That’s what I thought, but I figured it wouldn’t hurt to double-check. Thanks for the advice on picking a genre. I appreciate it!

  • I guess this means I need a website, Amanda 🙂 Blessings to y’all from Memphis! -SR

  • Daisy Martin says:

    AMANDA! God love your heart! This is where my brain is right now, making this post so tangibly useful for me! Thank you, sister!

    Daisy Rain Martin

  • Becky Doughty says:

    Love these posts, Amanda. I learn so much about image and presentation by seeing these tips in “real life.” A few fellow authors and I are building a new blended site and I feel so much better prepared to launch this than I did years ago when I first started my own. I know that comes with time and experience, too, but these critiques have been a great source of knowledge. Thanks!


  • Laurel Wanrow says:

    Thank you for including my site. You suggestions for content really work with the examples and reviews to compare. I have a better idea of a direction to take. Thanks!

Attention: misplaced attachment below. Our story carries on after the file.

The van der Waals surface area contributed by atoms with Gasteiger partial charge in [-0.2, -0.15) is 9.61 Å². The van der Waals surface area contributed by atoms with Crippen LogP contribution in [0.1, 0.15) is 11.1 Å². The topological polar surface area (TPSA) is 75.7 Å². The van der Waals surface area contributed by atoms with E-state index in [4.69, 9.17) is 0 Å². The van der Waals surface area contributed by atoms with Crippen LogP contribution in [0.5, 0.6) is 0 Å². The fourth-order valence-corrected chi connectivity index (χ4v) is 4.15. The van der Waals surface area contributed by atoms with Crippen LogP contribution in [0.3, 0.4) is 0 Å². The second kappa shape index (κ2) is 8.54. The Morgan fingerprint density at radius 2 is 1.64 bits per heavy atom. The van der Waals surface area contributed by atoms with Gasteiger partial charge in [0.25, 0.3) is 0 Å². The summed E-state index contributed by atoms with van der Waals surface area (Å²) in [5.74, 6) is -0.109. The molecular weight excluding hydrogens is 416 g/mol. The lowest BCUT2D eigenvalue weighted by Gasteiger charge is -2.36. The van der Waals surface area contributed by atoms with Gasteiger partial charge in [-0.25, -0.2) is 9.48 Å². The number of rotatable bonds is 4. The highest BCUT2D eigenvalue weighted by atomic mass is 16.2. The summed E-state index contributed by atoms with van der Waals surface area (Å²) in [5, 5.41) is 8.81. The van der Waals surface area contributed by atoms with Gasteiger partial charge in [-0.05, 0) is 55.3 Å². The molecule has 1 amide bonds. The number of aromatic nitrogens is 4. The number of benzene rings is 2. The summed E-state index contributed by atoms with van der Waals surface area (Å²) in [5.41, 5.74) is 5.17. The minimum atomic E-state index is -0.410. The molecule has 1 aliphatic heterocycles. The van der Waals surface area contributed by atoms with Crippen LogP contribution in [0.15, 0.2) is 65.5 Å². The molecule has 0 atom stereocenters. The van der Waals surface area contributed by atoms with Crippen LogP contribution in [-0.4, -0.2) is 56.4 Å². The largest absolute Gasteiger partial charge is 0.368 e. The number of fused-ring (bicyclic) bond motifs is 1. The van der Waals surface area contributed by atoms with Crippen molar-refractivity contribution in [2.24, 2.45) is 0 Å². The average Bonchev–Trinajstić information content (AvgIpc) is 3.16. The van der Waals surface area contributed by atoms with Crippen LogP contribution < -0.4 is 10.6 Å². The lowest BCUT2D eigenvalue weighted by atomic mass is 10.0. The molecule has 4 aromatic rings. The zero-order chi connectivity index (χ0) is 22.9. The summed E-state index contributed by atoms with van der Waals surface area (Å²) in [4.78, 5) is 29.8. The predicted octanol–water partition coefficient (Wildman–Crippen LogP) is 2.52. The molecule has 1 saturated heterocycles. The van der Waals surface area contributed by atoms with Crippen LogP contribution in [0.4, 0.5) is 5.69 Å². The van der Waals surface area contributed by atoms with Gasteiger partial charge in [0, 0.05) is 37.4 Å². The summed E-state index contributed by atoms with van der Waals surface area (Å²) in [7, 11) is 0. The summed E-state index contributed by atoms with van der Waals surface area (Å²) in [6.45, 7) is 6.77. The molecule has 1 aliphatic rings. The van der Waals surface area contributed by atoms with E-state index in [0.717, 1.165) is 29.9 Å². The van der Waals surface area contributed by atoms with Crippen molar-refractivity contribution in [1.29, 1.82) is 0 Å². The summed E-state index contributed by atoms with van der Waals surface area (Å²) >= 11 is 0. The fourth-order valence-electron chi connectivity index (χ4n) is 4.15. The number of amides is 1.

• Lindsay Harrel says:

    Love all of your suggestions as usual, Amanda. As a fiction writer, it’s hard to find topics that might appeal to a certain genre. I try to write posts that talk about issues I’m dealing with or things I’m interested in. Most of my posts are about faith working itself out in my daily life. I try to be real and honest. I think people appreciate an author who is transparent. I also share about romance and marriage stuff, again, mostly regarding things I’m learning or observing.

    • Amanda Luedeke says:

      I agree; it’s difficult. That’s why having a unique voice goes a lot way. That’s what I noticed about your blog, Lindsay. You had a strong voice so it made up for any disconnect between your fiction and your blog.

  • Amanda Luedeke says:

    Links are fixed!

  • Ashley Mays says:

    Thanks so much for taking a look at my site, Amanda! I appreciate it. What you’ve said is very helpful to me moving forward.

  • Enjoyed these helpful bloggy breakdowns! Just wanted to note that the link didn’t work for me for Laura Droege’s blog and I couldn’t find the link for Katibriah Hills’ website.